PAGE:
The Nuts And Bolts Of Chapters by Morgan Hazelwood

While some writers see each chapter as its own short story, the best chapters typically give closure to one plot point — be it external goals or emotional growth — while setting up the anticipation for the next plot point. Morgan Hazelwood writes from her lair in Northern Virginia. She’s a blogger, vlogger, and podcaster of writing tips and writerly musings, plus an actively querying fantasy author. For more advice like this, follow her on Twitter at @MorganHzlwood, on Facebook at Morgan Hazelwood, and on YouTube at Morgan Hazelwood. At Morgan Hazelwood, she offers writing advice and resources.

What Every Author Website Needs (With Kenny Mackay) by Kristina Adams

Kristina Adams talks with Kenny MacKay, the host of the Author Your Dream podcast, a show he launched in March of 2020. As an author himself, he knows what it’s like to have no idea what you’re doing, and aims to answer the questions many aspiring authors are asking. Kristina Adams is a bestselling author and writing instructor. Find out more at her website, KristinaAdamsAuthor.com. The Writer’s Cookbook offers advice, podcast, videos, coaching, workshops, and writing courses. Follow the site via their RSS feed (direct Feedly link here).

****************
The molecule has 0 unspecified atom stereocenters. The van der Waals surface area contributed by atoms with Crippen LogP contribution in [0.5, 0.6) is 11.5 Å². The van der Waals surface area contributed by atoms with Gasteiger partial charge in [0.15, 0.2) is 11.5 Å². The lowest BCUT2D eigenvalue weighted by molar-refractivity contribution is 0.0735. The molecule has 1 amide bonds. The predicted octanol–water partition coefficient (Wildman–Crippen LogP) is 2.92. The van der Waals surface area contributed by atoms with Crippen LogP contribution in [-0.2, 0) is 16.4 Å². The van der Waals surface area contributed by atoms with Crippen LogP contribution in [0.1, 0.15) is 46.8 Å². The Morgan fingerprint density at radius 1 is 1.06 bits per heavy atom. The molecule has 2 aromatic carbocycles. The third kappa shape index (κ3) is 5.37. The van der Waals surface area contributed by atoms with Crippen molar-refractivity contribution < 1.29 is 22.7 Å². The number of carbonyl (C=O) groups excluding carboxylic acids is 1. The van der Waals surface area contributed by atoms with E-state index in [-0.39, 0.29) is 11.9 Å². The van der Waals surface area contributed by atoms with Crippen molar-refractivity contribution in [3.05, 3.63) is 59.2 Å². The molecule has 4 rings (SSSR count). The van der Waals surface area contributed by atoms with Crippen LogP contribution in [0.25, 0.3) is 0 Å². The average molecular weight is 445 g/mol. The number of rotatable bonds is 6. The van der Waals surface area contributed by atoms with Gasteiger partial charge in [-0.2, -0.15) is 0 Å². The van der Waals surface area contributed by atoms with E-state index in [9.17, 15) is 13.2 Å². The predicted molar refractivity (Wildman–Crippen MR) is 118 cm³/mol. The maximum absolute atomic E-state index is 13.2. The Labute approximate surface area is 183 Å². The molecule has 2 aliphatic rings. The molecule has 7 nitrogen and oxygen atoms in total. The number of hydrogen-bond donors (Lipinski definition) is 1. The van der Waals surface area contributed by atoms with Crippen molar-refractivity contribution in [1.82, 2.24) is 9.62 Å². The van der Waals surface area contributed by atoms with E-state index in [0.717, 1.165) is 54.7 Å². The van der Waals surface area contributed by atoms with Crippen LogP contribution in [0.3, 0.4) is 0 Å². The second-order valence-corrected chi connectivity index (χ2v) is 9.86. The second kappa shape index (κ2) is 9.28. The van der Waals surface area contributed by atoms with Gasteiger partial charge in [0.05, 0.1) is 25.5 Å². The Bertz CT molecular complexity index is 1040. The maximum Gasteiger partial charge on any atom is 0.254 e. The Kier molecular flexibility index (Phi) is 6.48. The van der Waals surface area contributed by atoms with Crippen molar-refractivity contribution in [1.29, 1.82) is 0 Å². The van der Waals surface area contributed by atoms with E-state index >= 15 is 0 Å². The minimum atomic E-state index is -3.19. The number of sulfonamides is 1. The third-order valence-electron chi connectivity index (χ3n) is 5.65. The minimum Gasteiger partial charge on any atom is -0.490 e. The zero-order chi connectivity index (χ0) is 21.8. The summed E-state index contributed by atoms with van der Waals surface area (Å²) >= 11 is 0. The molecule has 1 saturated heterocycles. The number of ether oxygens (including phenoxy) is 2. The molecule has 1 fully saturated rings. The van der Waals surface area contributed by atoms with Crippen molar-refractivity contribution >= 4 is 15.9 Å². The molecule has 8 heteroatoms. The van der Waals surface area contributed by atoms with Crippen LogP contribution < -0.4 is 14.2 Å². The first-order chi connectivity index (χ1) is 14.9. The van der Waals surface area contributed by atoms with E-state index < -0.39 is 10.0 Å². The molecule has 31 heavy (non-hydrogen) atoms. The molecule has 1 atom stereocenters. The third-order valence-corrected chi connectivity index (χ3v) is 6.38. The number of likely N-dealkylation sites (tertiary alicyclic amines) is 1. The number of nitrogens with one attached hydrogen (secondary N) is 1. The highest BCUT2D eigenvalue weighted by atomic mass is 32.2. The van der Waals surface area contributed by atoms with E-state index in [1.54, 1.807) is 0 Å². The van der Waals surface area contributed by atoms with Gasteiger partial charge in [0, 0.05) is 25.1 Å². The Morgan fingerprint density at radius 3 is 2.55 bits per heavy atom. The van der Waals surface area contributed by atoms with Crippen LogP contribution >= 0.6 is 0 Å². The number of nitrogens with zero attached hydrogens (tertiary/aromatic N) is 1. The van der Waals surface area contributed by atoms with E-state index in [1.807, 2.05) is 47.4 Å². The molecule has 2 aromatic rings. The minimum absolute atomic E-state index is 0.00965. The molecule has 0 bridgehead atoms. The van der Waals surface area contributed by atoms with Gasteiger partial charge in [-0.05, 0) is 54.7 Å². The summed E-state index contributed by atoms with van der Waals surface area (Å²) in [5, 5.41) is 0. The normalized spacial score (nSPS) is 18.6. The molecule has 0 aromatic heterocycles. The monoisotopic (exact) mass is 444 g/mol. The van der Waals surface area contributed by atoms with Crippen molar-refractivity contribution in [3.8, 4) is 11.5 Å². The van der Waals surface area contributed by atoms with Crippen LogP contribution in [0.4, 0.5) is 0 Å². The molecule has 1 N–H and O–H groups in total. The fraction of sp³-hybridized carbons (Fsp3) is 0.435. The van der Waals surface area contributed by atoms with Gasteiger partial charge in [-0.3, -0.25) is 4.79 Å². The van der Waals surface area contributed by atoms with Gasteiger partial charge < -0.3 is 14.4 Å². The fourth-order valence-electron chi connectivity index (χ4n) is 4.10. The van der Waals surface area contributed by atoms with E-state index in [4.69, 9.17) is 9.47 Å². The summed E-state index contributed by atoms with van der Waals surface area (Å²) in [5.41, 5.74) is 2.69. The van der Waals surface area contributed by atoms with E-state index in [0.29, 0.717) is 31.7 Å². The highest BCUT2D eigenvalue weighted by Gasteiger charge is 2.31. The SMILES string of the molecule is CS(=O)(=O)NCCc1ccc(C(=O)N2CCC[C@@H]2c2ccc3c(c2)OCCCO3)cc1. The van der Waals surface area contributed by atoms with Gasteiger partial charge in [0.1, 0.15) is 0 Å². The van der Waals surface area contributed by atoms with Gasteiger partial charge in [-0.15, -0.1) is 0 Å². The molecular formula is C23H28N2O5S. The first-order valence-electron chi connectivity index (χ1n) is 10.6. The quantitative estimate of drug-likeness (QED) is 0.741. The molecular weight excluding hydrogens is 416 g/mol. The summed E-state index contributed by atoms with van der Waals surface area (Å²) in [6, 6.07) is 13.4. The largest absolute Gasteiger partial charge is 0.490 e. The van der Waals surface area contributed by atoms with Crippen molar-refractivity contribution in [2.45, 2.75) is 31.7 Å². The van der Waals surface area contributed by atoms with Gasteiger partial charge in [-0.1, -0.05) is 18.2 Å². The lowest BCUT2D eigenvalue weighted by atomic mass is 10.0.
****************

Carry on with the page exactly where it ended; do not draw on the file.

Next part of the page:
Other videos from this past week:


Am I missing any writing advice sites? Email me at [email protected].

Edited by Melody Friedenthal

MetaStellar editor and publisher Maria Korolov is a science fiction novelist. During the day, Maria Korolov is an award-winning freelance technology journalist who covers artificial intelligence, cybersecurity and enterprise virtual reality. See her Amazon author page here and follow her on Twitter, Facebook, or LinkedIn. Email her at [email protected]. Her first virtual world novella, Krim Times, made the Amazon best-seller list in its category. Her second novella, The Lost King of Krim, is out now. She is also the editor and publisher of Hypergrid Business, one of the top global sites covering virtual reality.